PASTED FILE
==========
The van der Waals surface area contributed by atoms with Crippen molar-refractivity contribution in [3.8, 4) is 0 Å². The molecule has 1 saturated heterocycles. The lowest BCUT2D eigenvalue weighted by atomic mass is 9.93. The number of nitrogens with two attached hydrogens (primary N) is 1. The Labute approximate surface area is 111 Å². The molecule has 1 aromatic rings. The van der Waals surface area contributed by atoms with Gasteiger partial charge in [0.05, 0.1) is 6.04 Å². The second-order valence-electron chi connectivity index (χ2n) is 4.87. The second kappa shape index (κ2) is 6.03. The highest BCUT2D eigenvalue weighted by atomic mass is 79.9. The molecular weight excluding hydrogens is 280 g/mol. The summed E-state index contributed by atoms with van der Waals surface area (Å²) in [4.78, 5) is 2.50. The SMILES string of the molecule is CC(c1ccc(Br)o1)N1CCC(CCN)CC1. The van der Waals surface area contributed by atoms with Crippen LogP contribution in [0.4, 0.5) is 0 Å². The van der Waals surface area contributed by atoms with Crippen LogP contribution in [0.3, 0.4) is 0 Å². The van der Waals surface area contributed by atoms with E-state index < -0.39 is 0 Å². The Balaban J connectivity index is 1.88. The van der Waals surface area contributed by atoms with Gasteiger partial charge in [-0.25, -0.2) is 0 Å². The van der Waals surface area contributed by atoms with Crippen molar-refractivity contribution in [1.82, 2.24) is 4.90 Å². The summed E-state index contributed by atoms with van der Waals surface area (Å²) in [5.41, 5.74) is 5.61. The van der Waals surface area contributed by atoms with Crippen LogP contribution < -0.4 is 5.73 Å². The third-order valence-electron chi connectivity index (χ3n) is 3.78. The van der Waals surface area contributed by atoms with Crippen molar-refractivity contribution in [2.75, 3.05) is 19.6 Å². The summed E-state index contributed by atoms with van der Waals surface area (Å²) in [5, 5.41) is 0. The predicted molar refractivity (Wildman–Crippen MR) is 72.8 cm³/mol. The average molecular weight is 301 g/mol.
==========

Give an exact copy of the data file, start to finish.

The van der Waals surface area contributed by atoms with Crippen molar-refractivity contribution in [3.8, 4) is 0 Å². The molecule has 1 saturated heterocycles. The lowest BCUT2D eigenvalue weighted by atomic mass is 9.93. The number of nitrogens with two attached hydrogens (primary N) is 1. The Labute approximate surface area is 111 Å². The molecule has 1 aromatic rings. The van der Waals surface area contributed by atoms with Gasteiger partial charge in [0.05, 0.1) is 6.04 Å². The second-order valence-electron chi connectivity index (χ2n) is 4.87. The second kappa shape index (κ2) is 6.03. The highest BCUT2D eigenvalue weighted by atomic mass is 79.9. The molecular weight excluding hydrogens is 280 g/mol. The summed E-state index contributed by atoms with van der Waals surface area (Å²) in [4.78, 5) is 2.50. The SMILES string of the molecule is CC(c1ccc(Br)o1)N1CCC(CCN)CC1. The van der Waals surface area contributed by atoms with Crippen LogP contribution in [0.4, 0.5) is 0 Å². The van der Waals surface area contributed by atoms with Crippen LogP contribution in [0.3, 0.4) is 0 Å². The van der Waals surface area contributed by atoms with E-state index < -0.39 is 0 Å². The Balaban J connectivity index is 1.88. The van der Waals surface area contributed by atoms with Gasteiger partial charge in [-0.25, -0.2) is 0 Å². The van der Waals surface area contributed by atoms with Crippen molar-refractivity contribution in [1.82, 2.24) is 4.90 Å². The summed E-state index contributed by atoms with van der Waals surface area (Å²) in [5.41, 5.74) is 5.61. The van der Waals surface area contributed by atoms with Crippen LogP contribution < -0.4 is 5.73 Å². The third-order valence-electron chi connectivity index (χ3n) is 3.78. The van der Waals surface area contributed by atoms with Crippen molar-refractivity contribution in [2.75, 3.05) is 19.6 Å². The summed E-state index contributed by atoms with van der Waals surface area (Å²) in [5, 5.41) is 0. The predicted molar refractivity (Wildman–Crippen MR) is 72.8 cm³/mol. The average molecular weight is 301 g/mol.